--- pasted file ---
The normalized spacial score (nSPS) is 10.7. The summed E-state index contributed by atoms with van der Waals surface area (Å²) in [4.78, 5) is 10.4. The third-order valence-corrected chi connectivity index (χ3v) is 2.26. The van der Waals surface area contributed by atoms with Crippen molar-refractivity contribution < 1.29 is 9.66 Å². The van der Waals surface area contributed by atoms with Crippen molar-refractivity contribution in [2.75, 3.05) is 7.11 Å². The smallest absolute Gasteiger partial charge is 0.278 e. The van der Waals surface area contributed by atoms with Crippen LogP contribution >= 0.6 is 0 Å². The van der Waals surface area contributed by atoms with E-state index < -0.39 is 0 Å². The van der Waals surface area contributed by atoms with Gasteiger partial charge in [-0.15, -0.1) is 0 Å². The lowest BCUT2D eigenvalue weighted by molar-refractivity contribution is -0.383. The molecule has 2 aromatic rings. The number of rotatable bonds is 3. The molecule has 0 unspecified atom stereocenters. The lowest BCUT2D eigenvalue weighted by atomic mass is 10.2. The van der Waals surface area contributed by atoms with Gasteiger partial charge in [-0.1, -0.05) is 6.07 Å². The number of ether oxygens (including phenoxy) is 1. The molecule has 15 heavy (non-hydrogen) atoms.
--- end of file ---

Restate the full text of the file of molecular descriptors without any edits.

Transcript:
The normalized spacial score (nSPS) is 10.7. The summed E-state index contributed by atoms with van der Waals surface area (Å²) in [4.78, 5) is 10.4. The third-order valence-corrected chi connectivity index (χ3v) is 2.26. The van der Waals surface area contributed by atoms with Crippen molar-refractivity contribution < 1.29 is 9.66 Å². The van der Waals surface area contributed by atoms with Crippen molar-refractivity contribution in [2.75, 3.05) is 7.11 Å². The smallest absolute Gasteiger partial charge is 0.278 e. The van der Waals surface area contributed by atoms with Crippen LogP contribution >= 0.6 is 0 Å². The van der Waals surface area contributed by atoms with E-state index < -0.39 is 0 Å². The van der Waals surface area contributed by atoms with Gasteiger partial charge in [-0.15, -0.1) is 0 Å². The lowest BCUT2D eigenvalue weighted by molar-refractivity contribution is -0.383. The molecule has 2 aromatic rings. The number of rotatable bonds is 3. The molecule has 0 unspecified atom stereocenters. The lowest BCUT2D eigenvalue weighted by atomic mass is 10.2. The van der Waals surface area contributed by atoms with Gasteiger partial charge in [-0.1, -0.05) is 6.07 Å². The number of ether oxygens (including phenoxy) is 1. The molecule has 15 heavy (non-hydrogen) atoms.